suboccipital muscle

Also found in: Wikipedia.

sub·oc·cip·i·tal muscle

Any of a group of muscles located immediately below the occipital bone.
The American Heritage® Medical Dictionary Copyright © 2007, 2004 by Houghton Mifflin Company. Published by Houghton Mifflin Company. All rights reserved.
References in periodicals archive ?
The immediate effects of atlanto-occipital joint manipulation and suboccipital muscle inhibition technique on active mouth opening and pressure pain sensitivity over latent myofascial trigger points in the masticatory muscles.
During the SMI technique, the subject is asked to keep his eyes closed to avoid eye movements affecting the suboccipital muscle tone.
The examined sites (9 pairs) were the following: the occiput (at the suboccipital muscle insertions), the low cervical area (at the anterior aspects of the intertransverse spaces at C5-C7), the trapezius muscle (at the midpoint of the upper border), the supraspinatus muscles (at their origins), the second rib (at the costochondral junctions), 2 cm distal to the lateral epicondyle), the upper outer quadrant of the buttocks, posterior to the greater trochanteric prominence, and the knees (at the medial fat pad proximal to the joint line).
Eighteen tender points were; the suboccipital muscle insertions, the anterior aspects of the intertransverse spaces at C5-C7, the midpoint of the upper border of trapezius muscle, origins of supraspinatus muscle above the scapula spine near the medial border, second rib at the second costochondral junctions, just lateral to the junctions on upper surfaces, lateral epicondyle at 2 cm distal to the epicondyle, gluteal region in upper outer quadrants of buttocks in anterior fold of muscle, greater trochanter, medial fat pad proximal to the knee joint line bilaterally.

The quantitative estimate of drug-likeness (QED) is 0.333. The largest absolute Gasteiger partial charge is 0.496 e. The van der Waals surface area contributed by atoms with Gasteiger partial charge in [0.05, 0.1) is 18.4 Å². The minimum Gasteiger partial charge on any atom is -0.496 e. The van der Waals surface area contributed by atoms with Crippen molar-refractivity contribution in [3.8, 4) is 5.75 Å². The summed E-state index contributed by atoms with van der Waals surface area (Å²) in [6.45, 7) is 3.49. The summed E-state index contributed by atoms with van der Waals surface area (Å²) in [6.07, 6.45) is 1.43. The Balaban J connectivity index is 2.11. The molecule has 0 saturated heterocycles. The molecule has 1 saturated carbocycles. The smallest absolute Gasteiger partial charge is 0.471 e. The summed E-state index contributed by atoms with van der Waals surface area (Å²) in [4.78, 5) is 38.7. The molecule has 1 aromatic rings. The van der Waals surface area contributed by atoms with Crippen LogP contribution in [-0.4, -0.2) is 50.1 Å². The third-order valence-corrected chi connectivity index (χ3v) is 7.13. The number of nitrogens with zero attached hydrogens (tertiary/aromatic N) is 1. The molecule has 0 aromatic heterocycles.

Pain, on digital palpation, must be present in at least 11 of the following 18 tender point sites: Occiput: Bilateral, at the suboccipital muscle insertions.
Soft tissue communications linking suboccipital muscle fascia and the dura and its role in cervical neuromuscular control have been examined recently.
suggest that entrapment of the ventral ramus of C2 nerve could be achieved by spasm of the suboccipital muscles, especially the inferior oblique muscle, because it exits beneath that muscle and is attached to it through fascial attachments [6].
The suboccipital muscles are responsible for the stabilization of the upper cervical segment of the vertebral column and the normal movement of the cranium relative to the atlas and the atlas relative to the odontoid vertebra.
It also stretches the scalene and suboccipital muscles.
The suboccipital muscles are part muscle (stretchy) and part ligament (not stretchy).
Suboccipital muscles attached to this region determine head posture, controlling fine complicated movements for compound flexion and extension, as well as lateral flexion with rotation.1,2 The cranial cervical mandibular system is made up of three main structures: TMJ, occipital atlas axis articulation, and hyoid bone with its suspensor system.